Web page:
- Protest that the awardee’s professional compensation plan was unrealistic is denied where the record shows the agency reasonably determined that awardee’s professional compensation plan was sufficient to recruit and retain personnel.
- Protest that the awardee’s proposal did not conform to a material solicitation requirement is denied where the record shows the agency reasonably evaluated the awardee’s technical proposal in accordance with the terms of the solicitation.
- Protest that the agency unreasonably made its source selection decision is denied where the agency compared the proposals, determined that they were technically equal, and selected the lower-priced proposal in accordance with the terms of the solicitation.
BACKGROUND – On July 15, 2017, the DOJ issued the RFP to procure administrative, logistical, professional, and technical services to support the International Criminal Investigative Training Assistance Program (ICITAP) and the Office of Overseas Prosecutorial Development, Assistance, and Training (OPDAT). Combined Contracting Officer’s Statement and Memorandum of Law (COS/MOL) at 2; RFP, at 2. ICITAP and OPDAT primarily partner with foreign countries to develop criminal investigative and prosecutorial institutions. RFP, at 9-10. The selected contractor would provide supplies and services to plan, develop, implement, and present training courses, conferences, and technical seminars.
The RFP contemplated the award of an IDIQ contract to be performed over a 2‑month transition period, a 1-year base period, and six 1-year option periods. RFP, amend. 2, at 2. Task orders could be issued on a fixed-price, time-and-material, or labor-hour basis.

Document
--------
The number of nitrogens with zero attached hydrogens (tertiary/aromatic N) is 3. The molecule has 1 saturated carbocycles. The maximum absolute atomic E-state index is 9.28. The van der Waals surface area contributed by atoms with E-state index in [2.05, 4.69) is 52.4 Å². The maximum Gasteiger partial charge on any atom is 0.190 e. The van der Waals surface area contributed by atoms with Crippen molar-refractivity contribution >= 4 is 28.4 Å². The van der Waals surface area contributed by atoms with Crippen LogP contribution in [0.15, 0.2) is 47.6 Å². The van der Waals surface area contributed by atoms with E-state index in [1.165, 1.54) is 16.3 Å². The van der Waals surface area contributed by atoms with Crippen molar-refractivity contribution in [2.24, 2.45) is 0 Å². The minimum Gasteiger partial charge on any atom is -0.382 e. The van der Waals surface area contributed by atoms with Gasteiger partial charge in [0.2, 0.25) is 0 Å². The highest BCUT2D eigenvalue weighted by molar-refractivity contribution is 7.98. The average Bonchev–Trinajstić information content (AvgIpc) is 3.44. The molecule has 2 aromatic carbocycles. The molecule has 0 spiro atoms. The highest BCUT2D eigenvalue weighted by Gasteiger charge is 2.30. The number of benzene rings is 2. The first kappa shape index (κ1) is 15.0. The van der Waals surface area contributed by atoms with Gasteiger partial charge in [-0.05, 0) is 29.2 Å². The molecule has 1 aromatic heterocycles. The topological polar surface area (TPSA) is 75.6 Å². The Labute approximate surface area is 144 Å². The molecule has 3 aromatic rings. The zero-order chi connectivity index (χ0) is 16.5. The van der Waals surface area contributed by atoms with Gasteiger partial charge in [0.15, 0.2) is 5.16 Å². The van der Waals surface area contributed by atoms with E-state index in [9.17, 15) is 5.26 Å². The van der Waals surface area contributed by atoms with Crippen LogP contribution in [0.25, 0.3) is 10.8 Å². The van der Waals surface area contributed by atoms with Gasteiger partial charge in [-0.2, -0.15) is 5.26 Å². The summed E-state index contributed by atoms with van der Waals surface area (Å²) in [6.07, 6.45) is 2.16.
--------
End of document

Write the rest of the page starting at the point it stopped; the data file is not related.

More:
Award would be made on a best-value tradeoff basis considering technical merit and price factors. RFP, at 86. For the technical merit factor, the agency elected to use a numerical, weighted scoring system. Id. at 87. Offerors could receive a maximum point score under four subfactors, including: management (45 points); corporate experience (20 points); past performance (20 points); and staffing (15 points). Id. For price, offerors were advised that the agency would determine whether proposed prices were realistic. Id. at 86, 88. The RFP also incorporated Federal Acquisition Regulation (FAR) provision 52.222-46 “Evaluation of Compensation for Professional Employees” by reference.
DISCUSSION – Engility primarily alleges that the agency unreasonably failed to assign risk to PAE’s technical proposal based on PAE’s low price. Supp. Protest at 3-9. Engility also alleges that the DOJ unreasonably evaluated PAE’s technical proposal, and improperly made its source selection decision. Id. at 9-12; Protest at 23-27. We have reviewed all of Engility’s allegations and find no basis to sustain the protest. We discuss the chief allegations below.
Evaluation of PAE’s Professional Compensation Plan
Engility argues that the DOJ failed to conduct a proper price realism evaluation of PAE’s professional compensation. Engility asserts that the DOJ failed to recognize that PAE’s staffing approach represented a risk of unsuccessful performance. Engility also asserts that the DOJ failed to compare PAE’s fringe benefits plan against the incumbent contractor’s and the other offerors’ plans. We disagree.
DECISION – Engility Services, LLC, of Reston, Virginia, protests the award of an indefinite-delivery, indefinite-quantity (IDIQ) contract to PAE Government Services, Inc., of, Arlington, Virginia, under request for proposals (RFP) No. DJJI-17-RFP‑1037, issued by the Department of Justice (DOJ) for training support services. Engility alleges that the DOJ unreasonably evaluated PAE’s price and technical proposals.
We deny the protest.